3. Describe your strengths. Of course, you want those strengths to relate to the skills of the position opening but look for strengths that go beyond just hard skills. Do you need a “people person?” Will this position involve working closely with a diverse group of others? Does it involve leadership roles? If so, what is their approach to leadership? You can continue to ask sub-questions as they address this question, to hone in on the specific strengths you want. And always ask for examples as they go along.
4. Tell me about a failure you had and how you responded to it. Behavioral interviewing has become a common tool for determining how a person is likely to deal with a challenging situation. This question can be either professional or personal. What you are looking for is how they reacted and what steps they took to mitigate the failure or to move on afterward and stay productive. It’s the process you are looking for, not the details of the event.
5. Why do you want to leave your current position? You want valid reasons here – career growth perhaps. Beware of candidates who complain about their current position, their supervisors, team members, etc.
6. Describe your greatest career success. Here you want detail. If you don’t get it, ask for it. You want them to give real results.
1. Spend More Time Listening than Talking.
Candidates are nervous during job interviews. It’s easy to take command and do a lot of talking yourself. Don’t do it. You need to ask questions and wait for answers. It’s okay for a candidate to take some time to think about an answer before responding. Tell him that’s okay. Force yourself to be quiet and listen.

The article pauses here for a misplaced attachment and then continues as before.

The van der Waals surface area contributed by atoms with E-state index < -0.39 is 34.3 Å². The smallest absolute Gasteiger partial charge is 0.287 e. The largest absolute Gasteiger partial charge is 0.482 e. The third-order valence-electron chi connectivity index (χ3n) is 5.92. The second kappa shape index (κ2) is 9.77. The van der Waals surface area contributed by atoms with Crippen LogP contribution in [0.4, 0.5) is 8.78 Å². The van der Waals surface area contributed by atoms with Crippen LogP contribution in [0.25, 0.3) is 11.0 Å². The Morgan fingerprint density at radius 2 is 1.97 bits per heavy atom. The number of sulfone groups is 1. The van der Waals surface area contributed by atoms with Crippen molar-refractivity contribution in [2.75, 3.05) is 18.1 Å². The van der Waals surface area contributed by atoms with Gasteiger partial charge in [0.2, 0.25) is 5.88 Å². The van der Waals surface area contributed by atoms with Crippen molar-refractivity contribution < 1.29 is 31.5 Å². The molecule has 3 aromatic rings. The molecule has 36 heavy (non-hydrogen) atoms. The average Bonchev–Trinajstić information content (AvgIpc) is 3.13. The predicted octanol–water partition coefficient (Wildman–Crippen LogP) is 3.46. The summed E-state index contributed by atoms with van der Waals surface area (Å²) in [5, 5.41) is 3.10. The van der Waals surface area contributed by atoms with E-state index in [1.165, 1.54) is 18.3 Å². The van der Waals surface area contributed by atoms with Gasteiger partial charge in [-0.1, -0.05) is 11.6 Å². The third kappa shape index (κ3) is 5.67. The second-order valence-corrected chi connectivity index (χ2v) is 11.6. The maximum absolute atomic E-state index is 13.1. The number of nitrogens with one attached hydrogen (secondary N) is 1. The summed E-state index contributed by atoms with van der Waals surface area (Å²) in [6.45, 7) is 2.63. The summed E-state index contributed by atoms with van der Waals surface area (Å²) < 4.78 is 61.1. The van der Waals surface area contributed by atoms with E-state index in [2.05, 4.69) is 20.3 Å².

2. Spend Some Time Digging into Job Hopping
Job hopping is more common than it used to be. So, do not see it as an upfront negative. But do explore frequent job changes during the candidate’s work history, to be certain that those changes were not because of issues with bosses, co-workers, etc. The candidate will bring that work experience into any new job. Consider getting in touch with your potential employee’s former hiring managers to ask questions and make thorough reference checks.
3. When Possible, Hold Peer Interviews
You are not the person who will work with this new hire on a daily basis. And your opinion is not the only one that counts. The need for peer interviews is really necessary. And they should have the power to come up with their own questions for the job candidates. They know what they need and want, perhaps more than you. If, for some reason, this is not possible, at least gather interview questions from them, be certain to ask those questions, take notes, and share the responses.
If you have an engaging job description, have screened the job seekers well, and done the right pre-planning for the interview process, you can improve your chances to hire the perfect candidate in the end.
About the author:
Daniela McVicker is a career expert and an editor at Top Writers Review. She’s also a business communication coach, helping future job applicants to achieve success on their career paths.